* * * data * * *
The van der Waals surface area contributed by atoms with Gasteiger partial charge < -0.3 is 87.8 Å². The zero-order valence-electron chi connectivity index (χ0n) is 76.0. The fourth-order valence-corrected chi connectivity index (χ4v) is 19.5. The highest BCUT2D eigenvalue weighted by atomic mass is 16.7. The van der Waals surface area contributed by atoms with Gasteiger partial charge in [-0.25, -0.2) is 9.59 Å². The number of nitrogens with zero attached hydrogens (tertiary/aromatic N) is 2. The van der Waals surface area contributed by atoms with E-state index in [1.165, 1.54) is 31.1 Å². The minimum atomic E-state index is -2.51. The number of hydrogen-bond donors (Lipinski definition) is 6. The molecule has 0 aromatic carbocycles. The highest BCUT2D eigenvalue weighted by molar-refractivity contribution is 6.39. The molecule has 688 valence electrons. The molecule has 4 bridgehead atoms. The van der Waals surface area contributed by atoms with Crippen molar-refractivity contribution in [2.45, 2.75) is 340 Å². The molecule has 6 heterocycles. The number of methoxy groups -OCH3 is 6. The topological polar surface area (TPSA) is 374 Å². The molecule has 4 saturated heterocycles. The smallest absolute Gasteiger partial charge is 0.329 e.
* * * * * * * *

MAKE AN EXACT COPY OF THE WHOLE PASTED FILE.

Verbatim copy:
The van der Waals surface area contributed by atoms with Gasteiger partial charge < -0.3 is 87.8 Å². The zero-order valence-electron chi connectivity index (χ0n) is 76.0. The fourth-order valence-corrected chi connectivity index (χ4v) is 19.5. The highest BCUT2D eigenvalue weighted by atomic mass is 16.7. The van der Waals surface area contributed by atoms with Gasteiger partial charge in [-0.25, -0.2) is 9.59 Å². The number of nitrogens with zero attached hydrogens (tertiary/aromatic N) is 2. The van der Waals surface area contributed by atoms with E-state index in [1.165, 1.54) is 31.1 Å². The minimum atomic E-state index is -2.51. The number of hydrogen-bond donors (Lipinski definition) is 6. The molecule has 0 aromatic carbocycles. The highest BCUT2D eigenvalue weighted by molar-refractivity contribution is 6.39. The molecule has 688 valence electrons. The molecule has 4 bridgehead atoms. The van der Waals surface area contributed by atoms with Crippen molar-refractivity contribution in [2.45, 2.75) is 340 Å². The molecule has 6 heterocycles. The number of methoxy groups -OCH3 is 6. The topological polar surface area (TPSA) is 374 Å². The molecule has 4 saturated heterocycles. The smallest absolute Gasteiger partial charge is 0.329 e.